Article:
Albert Reynolds's stance evidently issues from conviction, for in a recent letter to the Lisburn councillor Gary McMichael, he affirmed his belief that 'the achievements (sic) of a united Ire1and by agreement and consent would provide the best and most lasting solution, practically, economically and culturally, which would be in the long-term interests of the people of both traditions on this island'.
The reasons that might be offered in support of this belief deserve scrutiny. One might be that peace in the North can only be built on justice; and that justice requires the dissolution of Northern Ireland as a political entity 'artificially' fostered by Britain.
To believe this, however, is to subscribe to two fallacies. The first is that Unionism is basically a species of false consciousness fostered by the British. But in a book acclaimed as essential reading by Garret FitzGerald, John Whyte wrote: 'Authors who have explored the 19th century (and most of them hail from the nationalist stable) have found that the roots of the Unionist tradition are older and sturdier than nationalists were traditionally disposed to admit' (Interpreting Northern Ireland, OUP).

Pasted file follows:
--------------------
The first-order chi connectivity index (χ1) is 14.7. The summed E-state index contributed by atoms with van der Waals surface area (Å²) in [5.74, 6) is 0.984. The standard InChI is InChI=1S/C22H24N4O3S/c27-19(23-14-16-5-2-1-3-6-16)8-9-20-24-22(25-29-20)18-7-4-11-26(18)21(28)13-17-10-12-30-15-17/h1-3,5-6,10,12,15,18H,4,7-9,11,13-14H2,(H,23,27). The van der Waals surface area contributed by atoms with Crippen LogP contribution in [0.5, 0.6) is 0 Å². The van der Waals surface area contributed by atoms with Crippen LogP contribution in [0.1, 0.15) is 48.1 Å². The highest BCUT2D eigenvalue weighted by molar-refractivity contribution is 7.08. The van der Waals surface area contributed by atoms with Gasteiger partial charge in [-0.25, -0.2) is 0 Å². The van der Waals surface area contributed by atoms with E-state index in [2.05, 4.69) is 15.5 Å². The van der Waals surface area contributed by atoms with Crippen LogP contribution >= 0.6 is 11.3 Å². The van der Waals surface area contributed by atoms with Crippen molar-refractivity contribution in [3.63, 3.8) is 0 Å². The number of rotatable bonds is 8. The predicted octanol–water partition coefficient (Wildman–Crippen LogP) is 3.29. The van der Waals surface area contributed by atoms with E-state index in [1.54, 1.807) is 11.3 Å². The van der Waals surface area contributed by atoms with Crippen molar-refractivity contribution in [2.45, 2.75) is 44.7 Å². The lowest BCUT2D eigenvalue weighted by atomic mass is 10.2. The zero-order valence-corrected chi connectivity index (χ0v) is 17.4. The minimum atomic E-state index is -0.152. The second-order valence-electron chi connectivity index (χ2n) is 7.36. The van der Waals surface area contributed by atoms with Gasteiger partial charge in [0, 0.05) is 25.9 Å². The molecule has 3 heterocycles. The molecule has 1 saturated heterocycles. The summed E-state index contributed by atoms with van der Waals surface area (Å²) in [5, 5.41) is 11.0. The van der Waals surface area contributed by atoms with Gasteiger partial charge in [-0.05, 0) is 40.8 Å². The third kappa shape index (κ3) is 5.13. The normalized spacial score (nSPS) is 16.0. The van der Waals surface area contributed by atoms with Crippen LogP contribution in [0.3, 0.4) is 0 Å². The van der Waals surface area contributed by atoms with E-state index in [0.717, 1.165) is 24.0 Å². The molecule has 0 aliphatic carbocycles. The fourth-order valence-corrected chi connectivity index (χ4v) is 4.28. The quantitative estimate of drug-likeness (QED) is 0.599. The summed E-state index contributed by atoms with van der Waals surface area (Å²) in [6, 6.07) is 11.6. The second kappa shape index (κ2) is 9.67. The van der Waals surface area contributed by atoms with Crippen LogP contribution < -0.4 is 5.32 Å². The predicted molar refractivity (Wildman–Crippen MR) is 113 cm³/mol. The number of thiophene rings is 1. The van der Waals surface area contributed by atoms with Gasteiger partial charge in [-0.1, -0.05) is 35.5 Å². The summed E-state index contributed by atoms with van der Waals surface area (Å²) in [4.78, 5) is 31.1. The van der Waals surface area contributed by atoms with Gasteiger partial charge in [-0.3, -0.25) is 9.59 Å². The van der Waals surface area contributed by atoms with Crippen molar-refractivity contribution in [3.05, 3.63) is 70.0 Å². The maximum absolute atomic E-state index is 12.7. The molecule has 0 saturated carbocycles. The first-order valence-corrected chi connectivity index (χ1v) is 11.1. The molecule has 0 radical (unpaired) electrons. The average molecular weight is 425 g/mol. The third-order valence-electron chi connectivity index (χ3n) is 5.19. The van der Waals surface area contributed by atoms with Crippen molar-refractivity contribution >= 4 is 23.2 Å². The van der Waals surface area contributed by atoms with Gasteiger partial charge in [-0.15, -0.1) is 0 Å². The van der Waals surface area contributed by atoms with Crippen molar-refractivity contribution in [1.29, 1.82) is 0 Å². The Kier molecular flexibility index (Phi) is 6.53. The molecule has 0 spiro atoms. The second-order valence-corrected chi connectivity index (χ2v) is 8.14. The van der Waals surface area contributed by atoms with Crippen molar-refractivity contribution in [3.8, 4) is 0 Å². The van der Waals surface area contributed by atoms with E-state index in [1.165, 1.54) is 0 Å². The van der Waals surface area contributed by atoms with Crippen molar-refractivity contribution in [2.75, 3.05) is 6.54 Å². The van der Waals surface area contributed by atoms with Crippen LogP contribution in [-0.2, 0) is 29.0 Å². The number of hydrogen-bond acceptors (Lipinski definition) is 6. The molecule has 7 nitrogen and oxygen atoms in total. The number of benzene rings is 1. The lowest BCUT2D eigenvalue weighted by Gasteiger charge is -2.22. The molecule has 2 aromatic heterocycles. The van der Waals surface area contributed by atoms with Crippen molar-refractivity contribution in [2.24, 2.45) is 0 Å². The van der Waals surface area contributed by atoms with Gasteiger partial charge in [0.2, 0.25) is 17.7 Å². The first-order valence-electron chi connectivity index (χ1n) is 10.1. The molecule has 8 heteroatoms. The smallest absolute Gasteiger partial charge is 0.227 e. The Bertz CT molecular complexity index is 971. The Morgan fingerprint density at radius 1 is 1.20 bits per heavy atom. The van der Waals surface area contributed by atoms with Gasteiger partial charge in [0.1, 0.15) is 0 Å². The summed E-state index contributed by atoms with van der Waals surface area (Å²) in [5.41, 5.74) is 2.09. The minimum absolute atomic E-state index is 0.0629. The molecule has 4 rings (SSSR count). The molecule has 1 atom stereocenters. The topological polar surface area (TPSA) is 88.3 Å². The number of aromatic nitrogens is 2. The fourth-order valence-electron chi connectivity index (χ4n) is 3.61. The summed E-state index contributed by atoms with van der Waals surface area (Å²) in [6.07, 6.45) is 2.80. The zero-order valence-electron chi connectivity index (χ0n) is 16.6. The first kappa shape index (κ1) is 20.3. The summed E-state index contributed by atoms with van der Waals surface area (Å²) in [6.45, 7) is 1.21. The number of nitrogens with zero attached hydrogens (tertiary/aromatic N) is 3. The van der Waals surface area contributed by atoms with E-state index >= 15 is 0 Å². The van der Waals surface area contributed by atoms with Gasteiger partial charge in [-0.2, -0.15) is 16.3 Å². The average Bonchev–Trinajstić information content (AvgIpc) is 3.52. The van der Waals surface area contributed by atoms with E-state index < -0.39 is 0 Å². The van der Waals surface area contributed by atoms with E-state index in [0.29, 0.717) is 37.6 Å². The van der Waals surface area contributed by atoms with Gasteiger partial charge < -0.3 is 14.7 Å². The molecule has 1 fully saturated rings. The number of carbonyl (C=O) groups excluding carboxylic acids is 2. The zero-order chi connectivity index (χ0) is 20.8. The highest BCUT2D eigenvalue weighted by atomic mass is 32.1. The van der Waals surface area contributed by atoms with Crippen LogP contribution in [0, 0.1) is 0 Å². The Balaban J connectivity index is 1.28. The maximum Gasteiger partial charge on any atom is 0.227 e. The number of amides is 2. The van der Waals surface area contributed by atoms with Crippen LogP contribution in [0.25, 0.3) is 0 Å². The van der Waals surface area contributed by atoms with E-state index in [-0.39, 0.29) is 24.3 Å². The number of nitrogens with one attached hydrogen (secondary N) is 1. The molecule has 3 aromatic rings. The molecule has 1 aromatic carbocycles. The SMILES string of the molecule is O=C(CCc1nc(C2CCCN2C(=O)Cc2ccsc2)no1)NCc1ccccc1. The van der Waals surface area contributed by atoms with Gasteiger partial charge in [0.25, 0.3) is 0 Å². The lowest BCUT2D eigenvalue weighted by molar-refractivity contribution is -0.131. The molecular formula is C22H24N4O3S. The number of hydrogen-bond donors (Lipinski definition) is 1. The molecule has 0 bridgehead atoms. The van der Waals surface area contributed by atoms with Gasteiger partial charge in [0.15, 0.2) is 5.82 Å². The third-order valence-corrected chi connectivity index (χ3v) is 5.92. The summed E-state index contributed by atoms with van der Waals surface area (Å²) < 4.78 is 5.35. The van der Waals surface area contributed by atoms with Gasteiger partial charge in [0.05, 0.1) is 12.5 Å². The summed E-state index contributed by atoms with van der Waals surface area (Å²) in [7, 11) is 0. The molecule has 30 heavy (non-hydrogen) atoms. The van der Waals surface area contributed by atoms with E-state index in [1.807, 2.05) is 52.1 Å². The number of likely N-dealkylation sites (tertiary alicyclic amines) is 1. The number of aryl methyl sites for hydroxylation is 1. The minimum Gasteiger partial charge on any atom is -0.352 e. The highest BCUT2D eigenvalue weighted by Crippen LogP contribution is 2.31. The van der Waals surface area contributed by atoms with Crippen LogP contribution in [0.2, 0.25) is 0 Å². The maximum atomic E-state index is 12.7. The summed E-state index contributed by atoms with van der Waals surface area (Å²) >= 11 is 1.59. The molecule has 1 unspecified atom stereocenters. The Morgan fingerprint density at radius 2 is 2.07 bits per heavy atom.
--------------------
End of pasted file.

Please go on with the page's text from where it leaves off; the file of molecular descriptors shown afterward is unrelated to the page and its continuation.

The second fallacy is that Ireland was once a single political entity, and would be now were it not for foreign interference. But Ireland has never been united, except under Westminster.
Another reason that might be offered in support of (re)unification is that Unionists can yet be brought around to giving their consent to it. But, to quote Whyte again, 'the Unionist community in Northern Ireland . . . is passionately opposed to unification with the Republic. (Moreover) its opposition has if anything grown in intensity over the last 20 years.'
It may be that Mr Reynolds has better reasons than these for taking the stance he reportedly does. But if he lacks them, he should abandon it. Certainly because it lacks any foundation in justice. But also because it hinders the building of community between North and South. For the Republic's commitment to (re)unification not only feeds the paranoia of extreme Unionists, but also persuades moderate ones that Dublin still has not learnt to take their distinct cultural identity and political wishes seriously.
Chaplain and Fellow
Oriel College, OxfordReuse content